While in cruise flight, at 6,000 feet, the left engine lost power. The pilot attempted a restart of the engine, but only about one-half rotation of the left engine propeller was observed, and the engine was secured. The pilot stated that he was unable to maintain altitude and initiated a decent. He requested and was cleared for an instrument approach at an airport where the weather conditions were, 1/4 statute mile of visibility, fog, and a vertical visibility of 100 feet. On the approach, at the minimum descent altitude, the pilot executed a missed approach. As the airplane climbed, the pilot reported to the controller that the 'best altitude [he] could get was 2,200 feet.' A second approach was initiated to the reciprocal runway. While on the second approach, the pilot 'was going to fly the aircraft right to the runway, and told the controller so.' He put the gear down, reduced power, and decided there was 'no hope for a go-around.' He then 'flew down past the decision height,' and about 70-80 feet above the ground, 'added a little power to smooth the landing.' The pilot also stated, 'The last thing I remember was the aircraft nose contacting the runway.' A passenger stated that once the pilot could not see the runway, [the pilot] 'applied power, pitched the nose up,' and attempted a 'go-around' similar to the one that was executed on the first approach. Disassembly of the left engine revealed that the crankshaft was fatigue fractured between connecting rod journal number 2 and main journal number 2. Review of the pilot's operating handbook revealed that the single engine service ceiling, at a weight of 4,800 pounds, was 11,700 feet. The average single engine rate of climb, at a pressure altitude of 6,000 feet, was 295 feet per minute. The average single engine rate of climb, at a pressure altitude of 1,625 feet, was 314 feet per minute. Review of the ILS approach plate for Runway 34 revealed that the decision height was 200 feet above the ground.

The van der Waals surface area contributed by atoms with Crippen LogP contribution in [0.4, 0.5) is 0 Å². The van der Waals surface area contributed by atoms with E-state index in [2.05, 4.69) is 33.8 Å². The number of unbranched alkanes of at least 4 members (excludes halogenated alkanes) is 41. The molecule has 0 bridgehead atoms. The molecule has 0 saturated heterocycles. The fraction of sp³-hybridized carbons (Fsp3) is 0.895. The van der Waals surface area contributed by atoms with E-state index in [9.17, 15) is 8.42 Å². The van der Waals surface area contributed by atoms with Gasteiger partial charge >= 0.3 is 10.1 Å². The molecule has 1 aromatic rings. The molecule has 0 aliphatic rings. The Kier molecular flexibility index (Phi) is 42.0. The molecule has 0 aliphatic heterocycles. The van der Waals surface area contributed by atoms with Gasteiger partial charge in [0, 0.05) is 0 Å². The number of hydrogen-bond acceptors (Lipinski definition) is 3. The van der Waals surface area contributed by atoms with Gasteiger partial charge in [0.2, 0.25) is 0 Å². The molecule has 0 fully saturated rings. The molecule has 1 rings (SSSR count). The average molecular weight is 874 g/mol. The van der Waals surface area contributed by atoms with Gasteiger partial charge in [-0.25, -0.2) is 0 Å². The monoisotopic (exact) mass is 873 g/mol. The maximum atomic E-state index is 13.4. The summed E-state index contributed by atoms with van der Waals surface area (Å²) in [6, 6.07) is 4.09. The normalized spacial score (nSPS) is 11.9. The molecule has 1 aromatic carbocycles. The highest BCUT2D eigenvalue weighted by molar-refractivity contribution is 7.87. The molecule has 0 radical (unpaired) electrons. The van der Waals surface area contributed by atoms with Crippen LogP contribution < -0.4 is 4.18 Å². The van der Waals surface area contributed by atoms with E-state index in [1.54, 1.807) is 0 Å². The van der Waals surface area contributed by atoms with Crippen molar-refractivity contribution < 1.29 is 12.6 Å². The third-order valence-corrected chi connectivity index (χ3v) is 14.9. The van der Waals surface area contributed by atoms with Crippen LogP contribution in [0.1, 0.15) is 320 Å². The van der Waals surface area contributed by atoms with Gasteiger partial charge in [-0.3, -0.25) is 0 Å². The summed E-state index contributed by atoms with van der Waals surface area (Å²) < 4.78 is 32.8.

The pilot's improper in-flight decision to descend below the decision height without the runway environment in sight, and his failure to execute a missed approach. A factor in the accident was the failed crankshaft.